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Week of March 10, 2014

BT Toronto | posted Sunday, Mar 9th, 2014

Coming up on Breakfast Television this week:

Stephanie Joanne is in on Monday with the latest to get you back in shape!

On Wednesday, it’s the cast of Mirvish’s American Idiot! They’ll be in to preview the latest to hit the Royal Alexandra Theatre.

And to close off the week, Jenn and the Live Eye crew are in Ireland for St. Patrick’s Day! Tune in for the highlights from her trip.

Be sure to watch BT weekdays 5:30 to 9 a.m. on City, right here at BTtoronto.ca, or on our Breakfast Television mobile app for iOS and Android!


‘CityNews at 6’ wins Best Local Newscast at Canadian Screen Awards

CityNews | posted Sunday, Mar 9th, 2014

City took home a major honour on Tuesday night when CityNews at 6 was awarded Best Local Newscast at the 2014 Canadian Screen Awards.

City won for its coverage of the dramatic protest march through downtown Toronto following the fatal shooting of Sammy Yatim. Yatim, 18, was shot by police on an empty streetcar on July 27, 2013 — an incident that was caught on video.

An officer faces a charge of second-degree murder in connection with the case.

The Canadian Screen Awards honour achievement in homegrown television, film and digital projects, and replace the previously separate Gemini and Genie Awards.

On Tuesday, the awards in the documentary, reality, lifestyle, news, sports, and digital media categories were handed out.

CityNews at 6′s Avery Haines, Josef Fazio and Shayla Vize were nominated in the category of Best Reportage (Local) for the Inside Story: Kayla Baker, while Amar Sodhi, Kathleen O’Keefe, Katia Del Col, Dave Budge, and Gord Martineau were the winners in the Best Local Newscast division.

Haines and Vize, along with Chris Dunseith and Daniel Frechette, were also nominated for Best News Information Segment for Inside Story: Matthew Sagodi.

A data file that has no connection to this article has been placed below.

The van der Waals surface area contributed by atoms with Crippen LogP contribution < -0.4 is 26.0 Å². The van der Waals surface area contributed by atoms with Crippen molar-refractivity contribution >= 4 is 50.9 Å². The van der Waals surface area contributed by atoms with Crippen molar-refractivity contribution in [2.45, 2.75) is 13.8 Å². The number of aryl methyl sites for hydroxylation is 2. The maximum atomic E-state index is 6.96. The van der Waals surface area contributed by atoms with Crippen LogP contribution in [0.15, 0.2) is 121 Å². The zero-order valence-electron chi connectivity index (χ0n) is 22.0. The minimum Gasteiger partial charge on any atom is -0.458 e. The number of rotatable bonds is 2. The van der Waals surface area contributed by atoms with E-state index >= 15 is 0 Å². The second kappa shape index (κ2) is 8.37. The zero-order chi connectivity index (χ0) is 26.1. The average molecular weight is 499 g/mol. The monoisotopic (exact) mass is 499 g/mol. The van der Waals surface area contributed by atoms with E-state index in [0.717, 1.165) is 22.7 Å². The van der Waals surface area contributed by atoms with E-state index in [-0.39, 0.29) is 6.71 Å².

In the Best Local Newscast category, CityNews was competing with the CBC News: Toronto, CTV News Toronto at 6 with Ken Shaw and Michelle Dubé, Global News Calgary and CBC News: Nova Scotia at Six.

CBC News: Here & Now, CBC News: Nova Scotia at Six, CBC News: Toronto and CBC News: Winnipeg were among the nominees for the Best Reportage, Local, with CBC: Here & Now taking it home.

Other Rogers Media properties and City shows were also nominated, including Cityline for its Ultimate Holiday Guide. The sitcom Seed received eight nominations, including an acting nod for Laura de Carteret.

Denis Villeneuve’s surreal mind-bender Enemy’ leads the film nominations while Space’s sci-fi clone saga Orphan Black tops the television contenders.

Enemy — featuring Jake Gyllenhaal in dual roles as a paranoid teacher and as a cocky amateur actor who looks just like him —  dominates the film categories with 10 nominations, ahead of Xavier Dolan’s Tom at the Farm with eight and Louise Archambault’s Gabrielle with six.

The competition for best national news anchor pits CBC’s Peter Mansbridge of The National against Global National anchor Dawna Friesen and Lisa LaFlamme of CTV National News.

Other notable nominees this year include Juno Awards host Michael Buble for best host in a variety, lifestyle, reality/competition, performing arts or talk program or series. The crooner is also named in the best writing in a variety or sketch comedy program or series category and best performance in a variety or sketch comedy program or series.